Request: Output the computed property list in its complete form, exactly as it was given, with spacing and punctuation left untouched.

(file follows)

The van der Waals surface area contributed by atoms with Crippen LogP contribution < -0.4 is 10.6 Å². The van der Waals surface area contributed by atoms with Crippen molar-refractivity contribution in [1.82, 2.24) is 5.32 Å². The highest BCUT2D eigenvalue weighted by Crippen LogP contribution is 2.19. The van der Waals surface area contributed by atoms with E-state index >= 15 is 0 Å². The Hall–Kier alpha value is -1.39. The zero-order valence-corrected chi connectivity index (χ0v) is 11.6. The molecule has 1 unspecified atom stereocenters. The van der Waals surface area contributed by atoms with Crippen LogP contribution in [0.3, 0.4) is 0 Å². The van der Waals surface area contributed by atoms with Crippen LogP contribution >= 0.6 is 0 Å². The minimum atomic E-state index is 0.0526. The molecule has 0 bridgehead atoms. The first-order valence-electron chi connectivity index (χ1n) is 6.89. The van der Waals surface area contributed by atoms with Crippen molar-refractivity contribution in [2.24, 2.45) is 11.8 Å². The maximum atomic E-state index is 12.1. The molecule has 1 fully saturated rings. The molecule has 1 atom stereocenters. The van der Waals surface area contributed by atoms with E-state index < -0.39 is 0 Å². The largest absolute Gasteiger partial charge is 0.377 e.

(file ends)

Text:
The van der Waals surface area contributed by atoms with Crippen LogP contribution < -0.4 is 10.6 Å². The van der Waals surface area contributed by atoms with Crippen molar-refractivity contribution in [1.82, 2.24) is 5.32 Å². The highest BCUT2D eigenvalue weighted by Crippen LogP contribution is 2.19. The van der Waals surface area contributed by atoms with E-state index >= 15 is 0 Å². The Hall–Kier alpha value is -1.39. The zero-order valence-corrected chi connectivity index (χ0v) is 11.6. The molecule has 1 unspecified atom stereocenters. The van der Waals surface area contributed by atoms with Crippen LogP contribution in [0.3, 0.4) is 0 Å². The van der Waals surface area contributed by atoms with Crippen LogP contribution >= 0.6 is 0 Å². The minimum atomic E-state index is 0.0526. The molecule has 0 bridgehead atoms. The first-order valence-electron chi connectivity index (χ1n) is 6.89. The van der Waals surface area contributed by atoms with Crippen molar-refractivity contribution in [2.24, 2.45) is 11.8 Å². The maximum atomic E-state index is 12.1. The molecule has 1 fully saturated rings. The molecule has 1 atom stereocenters. The van der Waals surface area contributed by atoms with E-state index < -0.39 is 0 Å². The largest absolute Gasteiger partial charge is 0.377 e.